Homeless and at-risk youth could receive critical help as a result of two Senate measures awaiting consideration in the House, Sen. Marko Liias, D-Lynnwood, said today.

Both measures would extend the reach of Cocoon House, a nonprofit that helps homeless and at-risk youth in Snohomish County. One of the measures, the Senate’s capital budget, passed unanimously late last week and would provide a $2 million grant to Cocoon House.

“Cocoon House does an amazing job of making the most of a dollar in helping area youths, and these measures will enable them reach even more people in need,” Liias said. “I can’t imagine this money being put to a more valuable purpose than to help young people in our community who are struggling either because they lack basic resources or lack an ID that would enable them to access those resources.”

Among its many services to youth, the Cocoon House provides emergency supplies, hygiene packs, food packs and access to housing and local resources. It also provides short- and long-term housing to homeless young people ages 12 to 17 and their children.

“The funds we receive from the state can mean the difference between hope and hopelessness for a lot of kids,” said Julio Cortes, the public relations manager of Cocoon House, a nonprofit based in Everett. “These funds will be maximized and help to break the cycle of homelessness in our communities.”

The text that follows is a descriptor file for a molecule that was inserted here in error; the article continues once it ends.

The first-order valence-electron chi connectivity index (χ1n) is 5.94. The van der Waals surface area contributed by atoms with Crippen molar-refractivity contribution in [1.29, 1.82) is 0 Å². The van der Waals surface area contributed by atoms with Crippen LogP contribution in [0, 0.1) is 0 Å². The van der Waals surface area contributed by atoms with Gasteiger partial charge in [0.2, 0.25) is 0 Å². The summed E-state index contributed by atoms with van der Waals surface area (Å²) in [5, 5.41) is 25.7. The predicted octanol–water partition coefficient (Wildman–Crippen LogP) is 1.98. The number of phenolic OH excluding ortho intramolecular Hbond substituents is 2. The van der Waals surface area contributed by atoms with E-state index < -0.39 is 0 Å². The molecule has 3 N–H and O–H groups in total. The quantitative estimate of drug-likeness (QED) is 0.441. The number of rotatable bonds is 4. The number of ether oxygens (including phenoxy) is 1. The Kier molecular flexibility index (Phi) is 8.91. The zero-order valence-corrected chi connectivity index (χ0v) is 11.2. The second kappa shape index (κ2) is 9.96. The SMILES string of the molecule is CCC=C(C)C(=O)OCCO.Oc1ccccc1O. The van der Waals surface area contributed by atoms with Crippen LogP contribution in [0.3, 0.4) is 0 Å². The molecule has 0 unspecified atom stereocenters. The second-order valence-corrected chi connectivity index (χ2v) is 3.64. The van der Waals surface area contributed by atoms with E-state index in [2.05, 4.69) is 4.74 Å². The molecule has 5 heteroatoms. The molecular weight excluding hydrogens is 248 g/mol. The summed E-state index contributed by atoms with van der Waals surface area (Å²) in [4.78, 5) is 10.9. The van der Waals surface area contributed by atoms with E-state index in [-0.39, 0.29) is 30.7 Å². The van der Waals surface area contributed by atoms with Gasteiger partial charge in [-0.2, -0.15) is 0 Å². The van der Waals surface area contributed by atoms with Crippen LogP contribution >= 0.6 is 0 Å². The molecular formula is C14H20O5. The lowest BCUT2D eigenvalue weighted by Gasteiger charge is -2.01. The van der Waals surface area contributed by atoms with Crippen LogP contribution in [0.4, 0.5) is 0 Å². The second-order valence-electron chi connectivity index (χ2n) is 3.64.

The other measure awaiting a vote in the House, Senate Bill 5382, is sponsored by Liias and would enable Washingtonians under the age of 18 who have no primary address to purchase an identification card at cost, or about $10, instead of the standard $54 fee.

“Cocoon House works with youth every day who struggle to get connected to resources because they lack an ID,” Cortes said. “Sen. Liias’ bill is going to have a positive, very real and direct impact on youth experiencing homelessness in our communities. With access to IDs, doors for youth will open and give them a better chance to become successful adults.”

That bill awaits an up-or-down vote on the House floor, having passed out of the House Transportation Committee, while the capital budget must be further negotiated between the chambers. Liias said the unanimous passage of the budget in the Senate bodes well for negotiations.

“We often hear people say that Democrats and Republicans can’t work together, especially in today’s polarized culture, but this budget proves the opposite,” he said. “Now we need to build on this good will moving forward.”